Management of diabetic neuropathy should begin at the initial diagnosis of diabetes. The primary care physician needs to be alert for the development of neuropathy, or even its presence at the time of initial diabetes diagnosis, because failure to diagnose diabetic neuropathy can lead to serious consequences, including disability and amputation. Therefore, education on foot care needs to be given by the physician. If necessary, the patient should consult a podiatrist. Moreover, patients for an infected diabetic foot ulcer or gangrene should be admitted. Patients with diabetic peripheral neuropathy require more frequent follow-up, with particular attention to foot inspection to reinforce the need for regular self-care. The primary care physician is responsible for educating patients about the acute and chronic complications of diabetes,including the psychological impact of sexual dysfunction in both men and women. The importance of involving a neurologist (preferably with expertise in peripheral neuropathy) in the treatment of patients with diabetic neuropathy cannot be overemphasized.
Of all treatments, tight and stable glycemic control is probably the most important for slowing the progression of neuropathy. Because rapid swings from hypoglycemia to hyperglycemia have been suggested to induce and aggravate neuropathic pain, the stability of glycemic control may be as important as the actual level of control in relieving neuropathic pain. Studies show that tight blood sugar control in patients with type 1 diabetes decreased the risk of neuropathy by 60% in 5 years.Also, tight glycemic control prevents the development of clinical neuropathy overall. However, tight glucose control also increases the risk of severe hypoglycemic episodes, and this should be considered when assessing its risk/benefit ratio.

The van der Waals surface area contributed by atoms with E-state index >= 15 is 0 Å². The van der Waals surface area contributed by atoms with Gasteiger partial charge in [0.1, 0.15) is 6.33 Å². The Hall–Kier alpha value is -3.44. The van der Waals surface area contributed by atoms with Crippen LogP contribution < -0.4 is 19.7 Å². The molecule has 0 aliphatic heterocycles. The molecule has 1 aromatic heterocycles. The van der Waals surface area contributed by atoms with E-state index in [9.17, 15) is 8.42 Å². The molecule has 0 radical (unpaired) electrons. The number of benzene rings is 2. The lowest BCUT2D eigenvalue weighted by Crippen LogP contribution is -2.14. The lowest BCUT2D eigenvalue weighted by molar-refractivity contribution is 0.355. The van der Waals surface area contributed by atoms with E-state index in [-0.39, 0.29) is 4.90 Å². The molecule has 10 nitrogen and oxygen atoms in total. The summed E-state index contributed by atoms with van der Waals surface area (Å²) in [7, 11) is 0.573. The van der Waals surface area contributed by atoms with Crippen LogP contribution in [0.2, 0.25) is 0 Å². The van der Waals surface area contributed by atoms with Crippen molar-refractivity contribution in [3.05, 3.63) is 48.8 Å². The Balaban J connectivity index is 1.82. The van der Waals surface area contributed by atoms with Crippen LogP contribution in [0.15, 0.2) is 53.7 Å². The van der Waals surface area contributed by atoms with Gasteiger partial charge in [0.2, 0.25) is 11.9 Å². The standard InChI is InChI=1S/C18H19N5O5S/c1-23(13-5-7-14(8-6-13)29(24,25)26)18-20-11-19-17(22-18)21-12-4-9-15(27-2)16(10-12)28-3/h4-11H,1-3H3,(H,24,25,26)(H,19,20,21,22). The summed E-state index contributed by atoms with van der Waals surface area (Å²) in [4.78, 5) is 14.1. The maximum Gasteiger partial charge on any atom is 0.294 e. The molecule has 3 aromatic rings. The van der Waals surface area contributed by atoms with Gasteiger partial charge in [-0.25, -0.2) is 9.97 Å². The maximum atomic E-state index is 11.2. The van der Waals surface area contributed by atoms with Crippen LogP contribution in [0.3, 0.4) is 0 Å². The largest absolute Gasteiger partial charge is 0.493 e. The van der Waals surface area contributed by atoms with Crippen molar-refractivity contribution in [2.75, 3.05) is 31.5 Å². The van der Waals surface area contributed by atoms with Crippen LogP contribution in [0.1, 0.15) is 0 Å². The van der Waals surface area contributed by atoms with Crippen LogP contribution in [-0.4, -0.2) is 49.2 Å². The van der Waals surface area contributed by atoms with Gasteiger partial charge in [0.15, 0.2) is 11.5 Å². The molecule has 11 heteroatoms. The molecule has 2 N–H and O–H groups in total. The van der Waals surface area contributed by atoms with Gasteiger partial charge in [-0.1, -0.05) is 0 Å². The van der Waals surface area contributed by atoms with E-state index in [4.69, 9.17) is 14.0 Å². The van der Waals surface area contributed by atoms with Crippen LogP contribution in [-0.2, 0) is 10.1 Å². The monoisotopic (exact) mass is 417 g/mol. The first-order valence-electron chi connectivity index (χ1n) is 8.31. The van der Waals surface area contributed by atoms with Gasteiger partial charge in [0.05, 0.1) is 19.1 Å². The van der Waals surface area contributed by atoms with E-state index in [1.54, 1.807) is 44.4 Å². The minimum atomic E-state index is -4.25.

Diabetic Neuropathic Pain Management
Many medications are available for the treatment of diabetic neuropathic pain. Oral agents include antidepressants and anticonvulsant drugs. Pregabalin is recommended for treatment of diabetic neuropathic pain. The drug has been proven effective and can improve quality of life. Also, gabapentin and sodium valproate should also be considered for diabetic neuropathy pain management. Gabapentin leads to significant pain relief in patients with chronic neuropathic pain; although patients frequently experience adverse side effects, these are usually tolerable. Additionally, dextromethorphan, morphine sulfate, tramadol, and oxycodone should be considered for PDN treatment. No one opioid is recommended over another. Topical therapy with capsaicin or transdermal numbing cream may be useful in some patients, especially those with more localized pain or those in whom interactions with existing oral medications is a concern.
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